1. Tools: I have no personal vendetta with Harbor Freight. In fact two of my major shop tools come from there including an 18 Inch metal brake and a 3 axis manual milling machine. The metal bender cost me about $30 and I think it is a bit more today like $38. That is a good buy if you have about $50 burning a hole in your pocket to cover tax and shipping. Builders may want to bend up their own chassis but is not needed for this project. But for hand tools like screwdrivers, pliers, nippers, files, hacksaws etc. get the Craftsman brand typically available at Sear's. One reason is the return policy --if it says Craftsman on the tool and it breaks --you get a new one free! The inexpensive tools often available at places like Harbor Freight are just that --usually good for a one time application. Get tools that will last! Hand drills are a must and a bench type drill press even better. I have a pedestal floor mounted drill press I bought from Sears about 20 years ago but often use the Mill as a small type bench drill press. Makita and DeWalt make some good hand drills. Measuring tools are another key piece. I have a metal square that is used for all of my panel layout measurements. A rusty screw driver with a chipped blade and a worn out (wobbly) hand drill is not a starting point for the Bitx40 project. While you are at it --get drill bits specific to building electronics and not the 100 piece unit that will dull in short order. Get pilot bits (1/16 inch) and bits that will drill undersize for threading 4-40 and 6-32 screw holes. I frequently tap holes in aluminum angle stock. This is especially useful when it is almost impossible to get my fat fingers into an area to start a nut. Thus 4-40 and 6-32 taps are a must for your shop. A metal center punch is as basic as a soldering iron! Last but not least is a rat tail file (3/8" in diameter).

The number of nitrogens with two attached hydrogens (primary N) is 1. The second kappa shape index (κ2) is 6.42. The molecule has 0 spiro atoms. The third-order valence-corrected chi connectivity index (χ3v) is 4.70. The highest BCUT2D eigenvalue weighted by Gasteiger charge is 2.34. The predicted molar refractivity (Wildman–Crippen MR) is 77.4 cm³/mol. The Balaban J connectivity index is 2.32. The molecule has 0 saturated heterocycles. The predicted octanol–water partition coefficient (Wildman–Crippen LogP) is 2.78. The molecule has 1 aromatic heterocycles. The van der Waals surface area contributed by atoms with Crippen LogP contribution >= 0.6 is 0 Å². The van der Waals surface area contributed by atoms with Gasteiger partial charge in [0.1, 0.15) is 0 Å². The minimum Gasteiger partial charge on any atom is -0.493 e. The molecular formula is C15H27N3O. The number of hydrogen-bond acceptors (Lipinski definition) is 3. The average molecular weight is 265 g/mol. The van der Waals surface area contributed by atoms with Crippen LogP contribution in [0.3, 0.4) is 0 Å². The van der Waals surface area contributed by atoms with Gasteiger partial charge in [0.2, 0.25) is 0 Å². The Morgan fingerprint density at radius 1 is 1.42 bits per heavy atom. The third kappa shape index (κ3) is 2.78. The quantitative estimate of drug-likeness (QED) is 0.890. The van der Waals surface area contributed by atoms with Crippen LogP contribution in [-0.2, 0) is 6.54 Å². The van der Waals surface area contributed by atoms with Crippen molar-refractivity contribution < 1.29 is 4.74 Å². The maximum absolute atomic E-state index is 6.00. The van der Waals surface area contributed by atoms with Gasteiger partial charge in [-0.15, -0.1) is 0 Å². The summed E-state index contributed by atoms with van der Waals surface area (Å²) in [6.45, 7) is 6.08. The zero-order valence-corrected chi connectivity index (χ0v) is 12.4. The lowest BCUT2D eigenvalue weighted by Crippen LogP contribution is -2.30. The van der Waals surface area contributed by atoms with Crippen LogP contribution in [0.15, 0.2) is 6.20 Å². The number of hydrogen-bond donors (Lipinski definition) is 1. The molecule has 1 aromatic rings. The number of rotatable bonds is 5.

Below is a sampling of some of the tools that I mentioned in this section: